The University of California at Berkeley, the University of Queensland and the Concord Consortium also first contributed to edX. Stanford contributed code for real-time chat and bulk email, Berkeley contributed software for forums and automated grading and Queensland contributed a discussion tool that will be piloted in July.

These early partnerships resulted in the the source code being freely available to the public several months earlier than originally planned.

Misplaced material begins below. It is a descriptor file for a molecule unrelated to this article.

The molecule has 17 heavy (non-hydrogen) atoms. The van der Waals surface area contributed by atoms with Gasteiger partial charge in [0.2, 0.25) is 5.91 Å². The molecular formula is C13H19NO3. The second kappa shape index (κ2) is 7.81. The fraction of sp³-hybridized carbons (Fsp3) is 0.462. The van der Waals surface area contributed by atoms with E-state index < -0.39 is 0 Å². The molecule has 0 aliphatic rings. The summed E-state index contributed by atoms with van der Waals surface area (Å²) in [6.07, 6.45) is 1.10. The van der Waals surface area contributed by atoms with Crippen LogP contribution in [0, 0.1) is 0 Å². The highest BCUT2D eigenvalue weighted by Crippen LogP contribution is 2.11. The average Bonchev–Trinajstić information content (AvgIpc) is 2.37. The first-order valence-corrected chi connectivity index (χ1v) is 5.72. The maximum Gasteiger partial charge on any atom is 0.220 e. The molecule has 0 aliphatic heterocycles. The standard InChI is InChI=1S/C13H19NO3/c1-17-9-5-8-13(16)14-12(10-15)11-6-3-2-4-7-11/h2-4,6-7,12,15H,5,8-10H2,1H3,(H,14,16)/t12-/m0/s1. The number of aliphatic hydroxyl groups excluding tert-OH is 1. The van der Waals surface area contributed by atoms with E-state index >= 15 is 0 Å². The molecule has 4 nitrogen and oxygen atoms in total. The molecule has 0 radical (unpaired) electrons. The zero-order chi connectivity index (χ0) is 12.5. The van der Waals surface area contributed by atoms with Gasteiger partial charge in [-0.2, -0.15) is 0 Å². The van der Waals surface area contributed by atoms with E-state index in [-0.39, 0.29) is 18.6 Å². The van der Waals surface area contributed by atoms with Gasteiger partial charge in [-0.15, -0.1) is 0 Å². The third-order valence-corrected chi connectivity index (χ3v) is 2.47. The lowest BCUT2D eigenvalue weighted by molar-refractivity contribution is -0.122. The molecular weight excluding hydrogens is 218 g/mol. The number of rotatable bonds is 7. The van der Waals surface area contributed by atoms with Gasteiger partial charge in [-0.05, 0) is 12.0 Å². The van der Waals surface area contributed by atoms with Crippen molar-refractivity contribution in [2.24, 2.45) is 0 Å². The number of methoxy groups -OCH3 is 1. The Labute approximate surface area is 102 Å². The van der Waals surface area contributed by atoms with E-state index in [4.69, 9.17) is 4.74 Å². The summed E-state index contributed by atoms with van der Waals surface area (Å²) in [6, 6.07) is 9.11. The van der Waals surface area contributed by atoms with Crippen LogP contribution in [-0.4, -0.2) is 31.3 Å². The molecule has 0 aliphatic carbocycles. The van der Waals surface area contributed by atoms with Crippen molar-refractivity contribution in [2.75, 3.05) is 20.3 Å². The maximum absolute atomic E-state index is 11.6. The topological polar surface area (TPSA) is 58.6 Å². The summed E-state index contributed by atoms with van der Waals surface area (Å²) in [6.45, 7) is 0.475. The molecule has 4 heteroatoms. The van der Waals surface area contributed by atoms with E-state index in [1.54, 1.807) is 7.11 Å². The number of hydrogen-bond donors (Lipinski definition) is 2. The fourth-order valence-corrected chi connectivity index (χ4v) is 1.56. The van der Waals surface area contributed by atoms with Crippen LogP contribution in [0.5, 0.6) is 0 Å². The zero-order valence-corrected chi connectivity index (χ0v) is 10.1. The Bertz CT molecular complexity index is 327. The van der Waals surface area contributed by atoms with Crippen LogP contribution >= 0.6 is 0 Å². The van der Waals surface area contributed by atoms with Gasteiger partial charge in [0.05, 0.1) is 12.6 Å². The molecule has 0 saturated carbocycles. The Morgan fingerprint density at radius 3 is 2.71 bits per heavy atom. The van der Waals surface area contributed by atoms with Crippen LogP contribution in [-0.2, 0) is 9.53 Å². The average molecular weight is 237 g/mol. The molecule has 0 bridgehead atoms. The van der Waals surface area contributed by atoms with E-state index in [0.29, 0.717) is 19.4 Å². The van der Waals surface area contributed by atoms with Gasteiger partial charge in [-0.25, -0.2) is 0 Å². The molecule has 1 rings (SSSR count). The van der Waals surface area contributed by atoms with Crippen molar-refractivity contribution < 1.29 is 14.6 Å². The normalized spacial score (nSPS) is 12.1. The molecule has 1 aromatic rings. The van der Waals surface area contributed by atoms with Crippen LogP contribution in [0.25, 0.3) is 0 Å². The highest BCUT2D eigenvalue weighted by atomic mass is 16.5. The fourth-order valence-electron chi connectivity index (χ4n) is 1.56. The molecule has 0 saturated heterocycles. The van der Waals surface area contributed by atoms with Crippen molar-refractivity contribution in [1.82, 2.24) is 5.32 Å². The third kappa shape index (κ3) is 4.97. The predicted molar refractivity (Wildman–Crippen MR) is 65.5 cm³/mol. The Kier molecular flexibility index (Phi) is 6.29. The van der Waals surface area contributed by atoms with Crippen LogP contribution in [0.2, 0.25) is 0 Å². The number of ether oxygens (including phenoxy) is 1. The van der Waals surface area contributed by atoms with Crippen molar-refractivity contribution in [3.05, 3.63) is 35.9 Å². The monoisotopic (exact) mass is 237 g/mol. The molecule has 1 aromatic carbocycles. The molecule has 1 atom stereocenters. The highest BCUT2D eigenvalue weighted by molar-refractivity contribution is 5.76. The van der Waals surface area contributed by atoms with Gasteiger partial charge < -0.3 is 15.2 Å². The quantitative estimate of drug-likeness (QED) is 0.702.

“There was a moment where everybody looked at our code and said ‘we think you’re doing it the right way and we want to help you,’” Rubin said. “And they convinced us to let them them help us.”

After figuring out some security issues, edX  had prepared the code for full release in just six weeks.

From finding new ways to grade assignments to helping internationalize the courses, edX’s code is now out there for anyone who thinks they can contribute to improving the platform and its functions, said James Tauber, the platform’s open source community manager.

“We’re doing this to make the platform better and we’re really keen to get people contributing,” Tauber said. “It’s about improving accessibility to education.”

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